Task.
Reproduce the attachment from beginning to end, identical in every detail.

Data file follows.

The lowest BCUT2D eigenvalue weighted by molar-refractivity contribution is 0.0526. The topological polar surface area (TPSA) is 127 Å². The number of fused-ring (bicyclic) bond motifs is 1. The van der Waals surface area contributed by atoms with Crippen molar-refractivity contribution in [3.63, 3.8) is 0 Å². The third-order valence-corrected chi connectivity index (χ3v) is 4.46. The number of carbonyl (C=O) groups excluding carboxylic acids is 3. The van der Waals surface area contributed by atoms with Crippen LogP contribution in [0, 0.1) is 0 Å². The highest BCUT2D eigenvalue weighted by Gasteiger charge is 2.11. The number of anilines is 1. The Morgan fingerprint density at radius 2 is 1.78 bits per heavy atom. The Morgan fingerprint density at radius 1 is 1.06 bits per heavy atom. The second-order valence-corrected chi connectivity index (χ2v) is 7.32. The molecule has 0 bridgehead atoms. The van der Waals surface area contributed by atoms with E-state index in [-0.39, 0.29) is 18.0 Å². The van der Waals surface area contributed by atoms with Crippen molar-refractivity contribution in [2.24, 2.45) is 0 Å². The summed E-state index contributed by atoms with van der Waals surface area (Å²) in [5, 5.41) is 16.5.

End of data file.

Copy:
The lowest BCUT2D eigenvalue weighted by molar-refractivity contribution is 0.0526. The topological polar surface area (TPSA) is 127 Å². The number of fused-ring (bicyclic) bond motifs is 1. The van der Waals surface area contributed by atoms with Crippen molar-refractivity contribution in [3.63, 3.8) is 0 Å². The third-order valence-corrected chi connectivity index (χ3v) is 4.46. The number of carbonyl (C=O) groups excluding carboxylic acids is 3. The van der Waals surface area contributed by atoms with Crippen LogP contribution in [0, 0.1) is 0 Å². The highest BCUT2D eigenvalue weighted by Gasteiger charge is 2.11. The number of anilines is 1. The Morgan fingerprint density at radius 2 is 1.78 bits per heavy atom. The Morgan fingerprint density at radius 1 is 1.06 bits per heavy atom. The second-order valence-corrected chi connectivity index (χ2v) is 7.32. The molecule has 0 bridgehead atoms. The van der Waals surface area contributed by atoms with E-state index in [-0.39, 0.29) is 18.0 Å². The van der Waals surface area contributed by atoms with Crippen molar-refractivity contribution in [2.24, 2.45) is 0 Å². The summed E-state index contributed by atoms with van der Waals surface area (Å²) in [5, 5.41) is 16.5.